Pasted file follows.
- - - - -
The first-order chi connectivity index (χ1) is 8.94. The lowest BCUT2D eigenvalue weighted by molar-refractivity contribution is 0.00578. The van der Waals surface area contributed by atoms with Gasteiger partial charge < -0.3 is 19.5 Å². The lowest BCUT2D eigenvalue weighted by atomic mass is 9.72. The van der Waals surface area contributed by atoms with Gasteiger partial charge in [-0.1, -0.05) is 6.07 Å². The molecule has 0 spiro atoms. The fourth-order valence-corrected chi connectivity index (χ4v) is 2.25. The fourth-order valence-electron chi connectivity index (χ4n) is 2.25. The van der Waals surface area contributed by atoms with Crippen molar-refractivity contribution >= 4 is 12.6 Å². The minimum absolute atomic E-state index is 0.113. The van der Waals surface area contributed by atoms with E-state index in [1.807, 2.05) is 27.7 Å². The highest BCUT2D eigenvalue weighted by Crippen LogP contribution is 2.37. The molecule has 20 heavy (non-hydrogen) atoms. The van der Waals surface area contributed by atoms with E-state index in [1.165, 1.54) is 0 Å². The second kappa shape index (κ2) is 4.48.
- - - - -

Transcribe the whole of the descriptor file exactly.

The first-order chi connectivity index (χ1) is 8.94. The lowest BCUT2D eigenvalue weighted by molar-refractivity contribution is 0.00578. The van der Waals surface area contributed by atoms with Gasteiger partial charge < -0.3 is 19.5 Å². The lowest BCUT2D eigenvalue weighted by atomic mass is 9.72. The van der Waals surface area contributed by atoms with Gasteiger partial charge in [-0.1, -0.05) is 6.07 Å². The molecule has 0 spiro atoms. The fourth-order valence-corrected chi connectivity index (χ4v) is 2.25. The fourth-order valence-electron chi connectivity index (χ4n) is 2.25. The van der Waals surface area contributed by atoms with Crippen molar-refractivity contribution >= 4 is 12.6 Å². The minimum absolute atomic E-state index is 0.113. The van der Waals surface area contributed by atoms with E-state index in [1.807, 2.05) is 27.7 Å². The highest BCUT2D eigenvalue weighted by Crippen LogP contribution is 2.37. The molecule has 20 heavy (non-hydrogen) atoms. The van der Waals surface area contributed by atoms with E-state index in [1.165, 1.54) is 0 Å². The second kappa shape index (κ2) is 4.48.